Ruth Nalmakarra was born and grew up in Galiwin’ku (Elcho Island). In the late 1960’s she moved to Yurrwi (Milingimbi). Nalmakarra has been constantly engaged with weaving, painting and leading her community throughout her life. She has been weaving since she was a young girl and was taught painting by her family during the Ŋärra (cleansing) ceremony when clan designs are painted on the body. The limited palette and geometric designs of Nalmakarra’s weaving and painting are informed by her Liyagawumirr-Garrawurra clan designs.
Nalmakarra has been instrumental in the repatriation of digital images of historical artworks and daily life to Milingimbi and the development of a community collection at the Art Centre. She is passionate about Yolŋu having control of their cultural property, access to cultural materials and recognition as knowledge keepers and researchers. As a young woman Nalmakarra also contributed generously to the sharing of knowledge between generations through her work as a teacher at Milingimbi School and at Laŋarra outstation.
Nalmakarra held a position as assistant manager at Milingimbi Art and Culture from (2005 to 2009) and is currently the Chairperson of the Centre. Nalmakarra also held a position on the board of the art centre peak body, ANKA from 2007 to 2019. She has worked extensively with museums and collections and is extremely knowledgeable in identifying family and clan connections. Ruth is proficient in both governance and leadership and continues as a role model and valuable contributor to the art centre and its daily operations.
Nalmakarra’s lifelong commitment to contributing to the continuum of cultural knowledge was recognised by her brother, renowned Liyagawumirr painter Mickey Dorrng. Before passing away, Dorrng passed authority to Nalmakarra and her sisters to take over custodianship of the Liyagawumirr Djirriḏiḏi (ceremonial body paint designs).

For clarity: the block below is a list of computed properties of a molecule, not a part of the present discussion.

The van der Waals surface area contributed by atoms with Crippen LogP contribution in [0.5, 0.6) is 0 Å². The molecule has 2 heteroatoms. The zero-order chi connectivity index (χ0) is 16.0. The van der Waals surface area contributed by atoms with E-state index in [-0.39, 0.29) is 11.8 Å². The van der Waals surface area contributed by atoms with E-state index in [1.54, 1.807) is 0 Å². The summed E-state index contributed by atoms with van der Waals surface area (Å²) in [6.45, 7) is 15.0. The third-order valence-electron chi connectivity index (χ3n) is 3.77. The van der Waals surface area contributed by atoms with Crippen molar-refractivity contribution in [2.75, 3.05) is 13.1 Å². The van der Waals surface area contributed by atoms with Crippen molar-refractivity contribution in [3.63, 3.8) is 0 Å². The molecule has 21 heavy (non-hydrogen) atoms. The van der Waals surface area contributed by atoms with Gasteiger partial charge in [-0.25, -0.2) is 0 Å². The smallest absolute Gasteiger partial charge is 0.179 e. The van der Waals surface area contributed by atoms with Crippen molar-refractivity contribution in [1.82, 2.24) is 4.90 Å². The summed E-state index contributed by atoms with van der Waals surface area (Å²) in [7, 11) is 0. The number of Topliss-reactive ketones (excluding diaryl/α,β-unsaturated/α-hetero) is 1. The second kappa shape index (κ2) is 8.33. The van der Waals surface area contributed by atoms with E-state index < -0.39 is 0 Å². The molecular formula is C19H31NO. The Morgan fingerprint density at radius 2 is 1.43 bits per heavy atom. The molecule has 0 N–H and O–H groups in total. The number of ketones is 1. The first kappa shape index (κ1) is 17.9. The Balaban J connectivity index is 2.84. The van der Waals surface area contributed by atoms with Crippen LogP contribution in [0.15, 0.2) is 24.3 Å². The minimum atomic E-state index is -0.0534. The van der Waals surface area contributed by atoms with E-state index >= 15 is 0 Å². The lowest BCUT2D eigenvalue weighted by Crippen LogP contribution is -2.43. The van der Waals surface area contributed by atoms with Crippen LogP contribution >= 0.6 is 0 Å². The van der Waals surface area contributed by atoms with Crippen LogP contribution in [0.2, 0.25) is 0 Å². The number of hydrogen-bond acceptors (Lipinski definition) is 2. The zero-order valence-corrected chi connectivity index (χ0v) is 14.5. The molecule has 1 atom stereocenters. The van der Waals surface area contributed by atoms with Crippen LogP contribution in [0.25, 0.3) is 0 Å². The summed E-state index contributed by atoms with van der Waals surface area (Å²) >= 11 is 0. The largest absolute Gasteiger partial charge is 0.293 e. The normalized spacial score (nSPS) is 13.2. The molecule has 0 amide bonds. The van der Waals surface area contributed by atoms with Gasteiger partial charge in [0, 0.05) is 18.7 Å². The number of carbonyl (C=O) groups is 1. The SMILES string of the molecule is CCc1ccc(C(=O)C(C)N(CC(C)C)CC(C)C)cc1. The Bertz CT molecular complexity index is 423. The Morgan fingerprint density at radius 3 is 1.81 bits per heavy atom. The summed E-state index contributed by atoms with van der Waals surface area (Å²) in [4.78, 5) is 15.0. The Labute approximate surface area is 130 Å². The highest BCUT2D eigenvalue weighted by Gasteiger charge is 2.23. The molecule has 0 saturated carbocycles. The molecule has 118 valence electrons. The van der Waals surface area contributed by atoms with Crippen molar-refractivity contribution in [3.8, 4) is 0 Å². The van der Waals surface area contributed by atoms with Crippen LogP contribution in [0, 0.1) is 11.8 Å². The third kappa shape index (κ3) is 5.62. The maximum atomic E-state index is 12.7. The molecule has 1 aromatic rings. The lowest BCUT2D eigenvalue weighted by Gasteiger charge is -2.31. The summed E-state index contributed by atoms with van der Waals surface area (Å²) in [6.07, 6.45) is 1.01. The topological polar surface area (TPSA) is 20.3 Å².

“There is a refined elegance to these designs: at their simplest they consist of nothing more than a series of austere horizontal bands of yellow, red and white. To the Liyagauwumirr [sic], however, they contain all the mysteries of their ancestral homelands. According to Dorrng, ‘These designs are the power of the land. The sun, the water, creation, for everything.’ Rich in ‘inside’ meanings, the full ‘story’ contained within these designs was traditionally known only to initiated Liyagauwumirr [sic] men. Before his death, however, Dorrng made the seemingly unorthodox decision to pass this knowledge and authority to his sister Ruth Nalmakarra (b.1954) and her family. What followed was a flowering of tradition, as Nalmakarra and her sisters used this broadened authority to instigate a cultural revival that united their community around these ancient designs.”
– Henry Skerritt, Choosing who will keep stories strong, Artlink Magazine
2018 – Specialist Certificate in Cross Cultural Conservation, The University of Melbourne
Ongoing – Theology, Nungalinya College
2010-2011 – Art worker Extension Program, ANKA
2009 – Indigenous Leadership Program, ANKA
1988 – Teacher Training, Batchelor College